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The Americal Division was re-activated in September 1967 as the Army's only named division, comprising the 11th, 196th and 198th Light Infantry Brigades. Soldiers of the Americal wore the Southern Cross shoulder patch of the 23rd Infantry Division. The hurried amalgamation of these units led to initially disappointing combat performances; and the widely publicized massacre at My Lai cast a shadow - unjustly - over the whole division. The Americal operated in an area where the population actively resisted their presence and where 'search and destroy' translated into a frustrating round of encounters with snipers, ambushes and old women who planted booby traps.
The headgear that became synonymous with the US Army in Vietnam was the Hat Jungle w/Insect Net, known to the troops who wore it as the 'boonie hat'. The boonie hat was enormously popular as its low crown and semi-rigid brim could be shaped to individual taste, resulting in a variety of styles. The hat also featured an adjustable chin strap, foliage loops and ventilation eyelets. Boonie hats were initially manufactured in cotton-poplin until the introduction of rip-stop fabric; a separate insect net was issued with the hat but seldom worn.
On the collar points of the third pattern tropical coat are locally-manufactured pin-on Specialist's rank insignia; on the left shoulder is the SSI of the 23rd Infantry Division (Americal).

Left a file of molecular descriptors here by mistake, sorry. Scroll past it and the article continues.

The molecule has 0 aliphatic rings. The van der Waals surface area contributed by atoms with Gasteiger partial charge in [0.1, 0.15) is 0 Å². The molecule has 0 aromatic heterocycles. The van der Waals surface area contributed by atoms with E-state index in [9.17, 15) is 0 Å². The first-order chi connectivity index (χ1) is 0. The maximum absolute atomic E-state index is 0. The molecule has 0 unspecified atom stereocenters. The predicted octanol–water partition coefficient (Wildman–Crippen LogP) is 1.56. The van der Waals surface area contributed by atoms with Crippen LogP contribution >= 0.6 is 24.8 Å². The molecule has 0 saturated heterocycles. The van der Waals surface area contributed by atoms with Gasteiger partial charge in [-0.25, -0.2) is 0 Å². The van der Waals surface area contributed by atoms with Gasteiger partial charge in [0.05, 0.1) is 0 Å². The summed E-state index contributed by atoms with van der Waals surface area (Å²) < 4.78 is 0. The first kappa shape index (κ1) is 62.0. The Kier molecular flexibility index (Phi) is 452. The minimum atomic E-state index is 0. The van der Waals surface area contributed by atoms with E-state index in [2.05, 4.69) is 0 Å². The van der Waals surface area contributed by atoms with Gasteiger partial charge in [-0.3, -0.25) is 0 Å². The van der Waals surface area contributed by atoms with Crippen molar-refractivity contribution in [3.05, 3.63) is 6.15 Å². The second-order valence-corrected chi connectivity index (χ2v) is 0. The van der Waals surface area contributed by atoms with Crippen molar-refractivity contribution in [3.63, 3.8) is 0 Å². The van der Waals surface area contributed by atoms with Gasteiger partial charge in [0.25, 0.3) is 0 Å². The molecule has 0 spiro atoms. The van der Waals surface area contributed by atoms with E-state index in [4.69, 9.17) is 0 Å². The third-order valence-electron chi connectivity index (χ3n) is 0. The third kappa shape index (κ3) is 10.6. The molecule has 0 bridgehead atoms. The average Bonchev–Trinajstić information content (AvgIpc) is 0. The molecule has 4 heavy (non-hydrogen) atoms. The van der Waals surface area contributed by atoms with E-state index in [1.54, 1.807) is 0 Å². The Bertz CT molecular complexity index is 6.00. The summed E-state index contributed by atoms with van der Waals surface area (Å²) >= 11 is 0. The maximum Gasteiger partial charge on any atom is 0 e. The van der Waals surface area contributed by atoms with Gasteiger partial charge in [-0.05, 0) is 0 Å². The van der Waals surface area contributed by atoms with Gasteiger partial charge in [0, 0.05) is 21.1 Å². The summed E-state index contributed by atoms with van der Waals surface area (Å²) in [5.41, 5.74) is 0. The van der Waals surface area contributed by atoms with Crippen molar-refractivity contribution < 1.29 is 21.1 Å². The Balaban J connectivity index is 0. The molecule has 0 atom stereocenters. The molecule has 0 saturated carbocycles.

The M203 rifle/grenade launcher combination was designed to replace the M79 grenade launcher, though the latter would continue to be used until the end of the war. The M203 combined an MI6 rifle with a 40mm pump-action launcher tube. The advantage of this system was that even when all the grenade rounds were expended the firer could still participate in afire-fight as a rifleman. The Grenade Carrier Vest was introduced in 1966, based on the makeshift design of a SF Sergeant. By 1968 the vest had been upgraded to its final version illustrated here. The greater portion of the vest was manufactured from nylon netting which helped to eliminate heat retention. The front closed with Velcro strips and a row of press-studs; the rear of the vest could be adjusted by means of a buckled strap. The capacity of the vest was 24 rounds carried in the three rows of pockets on each side of the front; the lower two rows carried high explosive and multiple projectile rounds while the upper row took the longer parachute signal rounds. Similar vests for carrying M16 and M60 ammunition were developed, but never issued to the same extent as the M79/203 grenadier's vest.